I’ve demonstrated once that it’s not only the Japanese who can do quirky, and whilst the style may be somewhat reminiscent of their picopop, DAT Politics are entirely French. Fitting somewhere between boisterous pop and frenetically cut electrical signals in place of actual musical instruments, to call this unusual would be an understatement. It’s whacky, bizarre, nonsensical, overtly electronic, and yet for the duration of this album I’m transported to some form of party where all the guests are characters from ‘Super Mario’ or one of the ‘Pokemon’ games, jumping over the flying turtles in ‘Cerulean City’ and eating flowers whilst ‘Misty’ and ‘Donkey Kong’ sing into the mic (well, Misty sings at least. Kong just kinda yells and beats his chest a bit).
If it still needs to be pointed out, don’t go into this expecting the same tired charade of music dominating electropop; they aren’t just a pop band making up for their unoriginality by using more keyboard synths than should be legal, these Frenchies sound as though through a helping hand of cocaine and meth they haven’t slept for the year this took to write and record (as well as the ‘research’ phase involving LSD and a SNES), the tracks only ending when their ‘ADD’ kicks in and they get bored and move onto something else. This is the only real explanation that I can come up with for their eclectic use of drum samples, distorted signals, Hip-Hop scratching and 8-bit chiptune melodies that proves unexpectedly effective.
Even the vocals aren’t free from the electrical tyranny; both the male and female vocalists who alternate between tracks have had their voice heavily digitised, and the signal manipulated to deep bellowing lows and chipmunk-like high levels of absurdity. I won’t pretend any of this music makes sense but in all its frantic nonsensical glory that never becomes an issue. Through all the insanity the music is more than simply addictive; it’s fun and boisterous and varied enough throughout its short length that it never feels stale. This falls into that very rare category of pop that you want to get stuck in your head.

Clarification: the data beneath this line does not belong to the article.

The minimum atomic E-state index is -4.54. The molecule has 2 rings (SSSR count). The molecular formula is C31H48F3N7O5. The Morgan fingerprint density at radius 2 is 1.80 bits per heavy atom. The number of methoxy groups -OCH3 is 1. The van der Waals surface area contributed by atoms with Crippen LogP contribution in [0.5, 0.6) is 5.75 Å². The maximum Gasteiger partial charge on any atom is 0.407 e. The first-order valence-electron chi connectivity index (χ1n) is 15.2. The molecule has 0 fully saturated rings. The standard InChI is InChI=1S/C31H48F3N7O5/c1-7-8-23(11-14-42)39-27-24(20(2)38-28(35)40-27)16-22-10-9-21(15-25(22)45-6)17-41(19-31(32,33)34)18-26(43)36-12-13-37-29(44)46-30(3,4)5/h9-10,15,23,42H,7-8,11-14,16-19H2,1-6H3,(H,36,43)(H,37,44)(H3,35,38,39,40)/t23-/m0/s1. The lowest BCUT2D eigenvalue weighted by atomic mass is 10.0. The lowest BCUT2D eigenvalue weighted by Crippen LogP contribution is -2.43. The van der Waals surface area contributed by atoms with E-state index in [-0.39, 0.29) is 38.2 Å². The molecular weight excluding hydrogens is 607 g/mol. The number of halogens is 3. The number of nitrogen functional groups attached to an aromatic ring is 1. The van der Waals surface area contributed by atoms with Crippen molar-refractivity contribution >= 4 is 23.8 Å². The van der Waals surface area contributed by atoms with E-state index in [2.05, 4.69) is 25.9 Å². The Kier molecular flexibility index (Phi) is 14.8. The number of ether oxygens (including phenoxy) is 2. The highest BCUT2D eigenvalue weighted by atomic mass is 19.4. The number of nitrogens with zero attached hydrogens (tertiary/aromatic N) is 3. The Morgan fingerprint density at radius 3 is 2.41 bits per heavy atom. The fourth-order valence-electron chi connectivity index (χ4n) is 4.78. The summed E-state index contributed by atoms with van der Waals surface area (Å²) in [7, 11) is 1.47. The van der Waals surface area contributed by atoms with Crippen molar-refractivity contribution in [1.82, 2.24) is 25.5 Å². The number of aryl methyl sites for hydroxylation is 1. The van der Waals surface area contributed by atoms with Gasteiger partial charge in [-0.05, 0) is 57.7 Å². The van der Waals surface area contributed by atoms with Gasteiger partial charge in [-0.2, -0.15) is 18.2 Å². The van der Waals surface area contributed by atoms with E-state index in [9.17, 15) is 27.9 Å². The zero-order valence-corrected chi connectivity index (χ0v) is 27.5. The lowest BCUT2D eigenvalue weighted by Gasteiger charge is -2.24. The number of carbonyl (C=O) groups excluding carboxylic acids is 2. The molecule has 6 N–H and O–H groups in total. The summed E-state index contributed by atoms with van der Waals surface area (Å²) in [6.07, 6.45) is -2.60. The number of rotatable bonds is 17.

Highlights: Turn My Brain Off, Gravity, My Toshiba is Alive, Video Tape
Sound Horizon – Moira – 4.5/5
With this I move onto the second part of albums that I’ve been privately obsessing with struggling to find the time to write my thoughts on them, and another foray into modern Japanese composers. Far from the electronic influence of ‘Kashiwa Daisuke,’ instead it is ‘Revo’ leading the composition here with perhaps more humbling origins. Starting out writing compositions based on Doujin music, he soon moved into writing his own material to complement the diverse world he has fabricated for his creations, gradually accruing interest from other singers and musicians until this: his most recent release and sixth exploring his fantasy world. No longer with need for electronic instruments, his cast more than capable of performing the multi-layered orchestral harmonies and – most notably – an all star cast of vocalists, many of which with their own moderately successful solo careers.
The concept itself shows no slack either, the songs weaving their own integrated plot lines filled with of fun-loving Russian billionaires, noble princes, animal overseers, elemental rulers, devious destiny weavers and secretive keepers of times; ancient curses, prophecies and legends of forbidden lust and war. I may have difficulty following much of it but the variety of tones presented within the music shows few boundaries, making heavy use of the voice to create the atmosphere. Anyone familiar with Japanese music may well be anxious at this point, as it’s hardly a country renowned for its vocalists, which just serves to make this discovery all the more unexpected. More than just capable, the frequent soprano and mezzo-soprano ranges utilised to great effect with careful use of harmonisation for the choral passages, and more solo performances than you’d think possible to fit into a single release.
Then there are the backing musicians; with no shortage of delicate piano lines, epic violin melodies and mournful acoustic guitars forming much of the song’s structure and additional work from jazzy saxophones, accordions, flutes and hard hitting electric guitars. Never worked into the composition so as to be the focus (outside of the solos) but always producing something interesting, whether that be grandiose classical lines, boisterous folk, or a more hard hitting orchestral rock style, fluidly shifting between tracks. Many of the lines performed are simplistic in their nature, but composed in a specific style and seamlessly integrated into the performance to provide its strength.